I wish I could remember the first time I read a graphic novel. But all I can really remember is how I felt afterward. How I was overwhelmed (in a good way) by all the emotions I felt experiencing the pairing of language with images. Being struck by stunning images and later taking in the language or vice versa is unlike any other reading experience. It’s those feelings I often think back to when I try to explain my love for the graphic novels genre—how underrated the genre is and how I wish more people would give the genre a chance. There is so much in graphic novels that could make your soul stir, make you cry and or laugh at the same time. In fact, to date, the one book I have written about and recommended extensively anytime I get asked for a recommendation is a graphic memoir.
The thing is, I can’t seem to stop myself from writing about it or recommending it because it’s literally helped me through so much as a queer brown Mother. If you are familiar with my book recommendations, you know I am talking about Good Talk: A Memoir in Conversations by Mira Jacob. I might not be able to remember the first time I read my first graphic novel but I can bring to mind a few other books that continue to further cement my love for the genre.
They Called Us Enemy by George Takei, Justin Eisinger, and Steven Scott with Art by Harmony Becker
You might be familiar with George Takei from his role as Kiraru Sulu in a very well-known television series called Star Trek—however, did you know that Takei and his family were part of the thousands of Japanese American families held in 1940’s internment camps after President Franklin D. Roosevelt ordered every person of Japanese descent on the west coast to be held under armed guards? In this graphic memoir, Takei and contributors weave his family’s story in the internment camps with the history of othering and discrimination that Japanese Americans faced due to fear and legalized racism. Takei’s story reminded me of the cruel and continual relationship with discrimination and othering this country faces daily.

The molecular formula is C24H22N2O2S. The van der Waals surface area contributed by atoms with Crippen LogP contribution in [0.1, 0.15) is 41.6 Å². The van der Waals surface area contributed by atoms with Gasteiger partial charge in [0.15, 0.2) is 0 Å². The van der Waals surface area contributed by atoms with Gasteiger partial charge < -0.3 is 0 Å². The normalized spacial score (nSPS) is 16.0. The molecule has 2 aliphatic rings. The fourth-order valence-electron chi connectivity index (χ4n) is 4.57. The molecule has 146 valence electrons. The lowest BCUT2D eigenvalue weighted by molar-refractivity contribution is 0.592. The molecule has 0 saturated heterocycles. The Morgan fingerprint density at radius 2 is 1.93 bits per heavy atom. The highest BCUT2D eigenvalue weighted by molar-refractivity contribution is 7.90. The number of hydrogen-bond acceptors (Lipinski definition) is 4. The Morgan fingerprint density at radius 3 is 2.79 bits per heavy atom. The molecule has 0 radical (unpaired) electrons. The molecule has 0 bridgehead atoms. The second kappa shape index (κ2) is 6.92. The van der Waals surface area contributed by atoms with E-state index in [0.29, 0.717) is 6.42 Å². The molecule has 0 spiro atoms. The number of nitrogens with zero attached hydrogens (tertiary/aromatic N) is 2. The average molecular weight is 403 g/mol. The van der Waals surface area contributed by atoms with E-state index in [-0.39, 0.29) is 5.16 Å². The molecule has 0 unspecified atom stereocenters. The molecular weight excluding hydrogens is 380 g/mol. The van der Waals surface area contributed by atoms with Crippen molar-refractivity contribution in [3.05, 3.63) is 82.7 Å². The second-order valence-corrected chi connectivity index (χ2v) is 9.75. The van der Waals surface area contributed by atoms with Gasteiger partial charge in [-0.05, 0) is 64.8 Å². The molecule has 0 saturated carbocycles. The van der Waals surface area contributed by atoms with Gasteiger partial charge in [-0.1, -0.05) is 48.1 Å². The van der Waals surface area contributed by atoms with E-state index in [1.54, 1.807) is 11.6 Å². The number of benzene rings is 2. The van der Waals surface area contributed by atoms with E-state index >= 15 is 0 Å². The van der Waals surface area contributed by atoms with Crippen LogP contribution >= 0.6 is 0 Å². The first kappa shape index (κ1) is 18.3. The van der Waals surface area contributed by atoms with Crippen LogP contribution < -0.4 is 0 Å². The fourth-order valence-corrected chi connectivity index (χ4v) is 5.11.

Seek You: A Journey Through American Loneliness by Kristen Radtke
With the pandemic continuing to rage on, a lot of us are experiencing a new level of loneliness having to be physically distant from each other, which is one of the reasons I find Seek You a necessary read. Learning about the ways in which we can experience loneliness even present among a group of individuals and the psychological weight of loneliness armed me with the language to name the emotions I’ve been feeling. Kristen Radtke captures the depth of human loneliness while unfolding its psychological history, by spotlighting Harry Harlow’s cruel social isolation experiments with rhesus monkeys and his own experiences with loneliness.
Apsara Engine by Bishakh Som
Prior to reading Aspara Engine, I had no idea you could experience short stories in this way. Friendship, gender, queerness, relationships and the monotony of everyday life are explored in eight illustrated short stories. The imagery by itself imprints a reader with the specific mood that carries as you move through each story. Sometimes dark, sometimes funny, each story builds upon the last and centers queer and trans characters in a way they should always be centered.
My Lesbian Experience With Loneliness by Nagata Kabi
This autobiographical manga explores sexuality and mental health in such an honest and vulnerable way I haven’t seen explored before. Kabi discusses her struggles to accept that she’ll never meet her parent’s expectations of her, because she wants something completely different for her life. These expectations weigh so heavily on her that they cause isolation, depression and anxiety among other mental health illnesses. They also interfere with her ability to find a connection with someone and explore the power of intimacy. This is the first in a series of other titles (My Solo Exchange Diary Vol.1 and My Solo Exchange Diary Vol. 2) the author has written to give light to anyone struggling with healing and self-love.